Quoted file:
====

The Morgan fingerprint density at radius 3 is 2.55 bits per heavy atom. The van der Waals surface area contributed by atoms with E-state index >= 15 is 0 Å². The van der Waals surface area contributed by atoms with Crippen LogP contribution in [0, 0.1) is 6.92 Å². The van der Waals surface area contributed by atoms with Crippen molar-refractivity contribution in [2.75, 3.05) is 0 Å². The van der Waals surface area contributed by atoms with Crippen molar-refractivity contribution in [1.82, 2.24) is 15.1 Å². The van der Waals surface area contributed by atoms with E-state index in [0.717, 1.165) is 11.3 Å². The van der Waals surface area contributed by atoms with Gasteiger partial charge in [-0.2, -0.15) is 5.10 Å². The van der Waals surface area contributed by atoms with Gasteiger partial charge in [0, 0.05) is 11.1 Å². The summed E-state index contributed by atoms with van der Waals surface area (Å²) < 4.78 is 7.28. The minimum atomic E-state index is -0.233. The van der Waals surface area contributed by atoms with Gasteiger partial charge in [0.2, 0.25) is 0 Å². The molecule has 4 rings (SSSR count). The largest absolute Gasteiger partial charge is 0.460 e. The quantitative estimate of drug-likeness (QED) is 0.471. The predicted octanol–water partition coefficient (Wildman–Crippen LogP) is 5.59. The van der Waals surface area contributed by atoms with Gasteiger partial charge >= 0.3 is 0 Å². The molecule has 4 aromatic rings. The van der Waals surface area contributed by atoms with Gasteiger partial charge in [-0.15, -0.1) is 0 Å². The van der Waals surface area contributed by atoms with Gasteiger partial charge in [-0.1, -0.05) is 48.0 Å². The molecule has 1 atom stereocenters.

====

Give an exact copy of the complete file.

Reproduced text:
The Morgan fingerprint density at radius 3 is 2.55 bits per heavy atom. The van der Waals surface area contributed by atoms with E-state index >= 15 is 0 Å². The van der Waals surface area contributed by atoms with Crippen LogP contribution in [0, 0.1) is 6.92 Å². The van der Waals surface area contributed by atoms with Crippen molar-refractivity contribution in [2.75, 3.05) is 0 Å². The van der Waals surface area contributed by atoms with Crippen molar-refractivity contribution in [1.82, 2.24) is 15.1 Å². The van der Waals surface area contributed by atoms with E-state index in [0.717, 1.165) is 11.3 Å². The van der Waals surface area contributed by atoms with Gasteiger partial charge in [-0.2, -0.15) is 5.10 Å². The van der Waals surface area contributed by atoms with Gasteiger partial charge in [0, 0.05) is 11.1 Å². The summed E-state index contributed by atoms with van der Waals surface area (Å²) < 4.78 is 7.28. The minimum atomic E-state index is -0.233. The van der Waals surface area contributed by atoms with Gasteiger partial charge in [0.2, 0.25) is 0 Å². The molecule has 4 rings (SSSR count). The largest absolute Gasteiger partial charge is 0.460 e. The quantitative estimate of drug-likeness (QED) is 0.471. The predicted octanol–water partition coefficient (Wildman–Crippen LogP) is 5.59. The van der Waals surface area contributed by atoms with Gasteiger partial charge >= 0.3 is 0 Å². The molecule has 4 aromatic rings. The van der Waals surface area contributed by atoms with Gasteiger partial charge in [-0.15, -0.1) is 0 Å². The van der Waals surface area contributed by atoms with Gasteiger partial charge in [-0.1, -0.05) is 48.0 Å². The molecule has 1 atom stereocenters.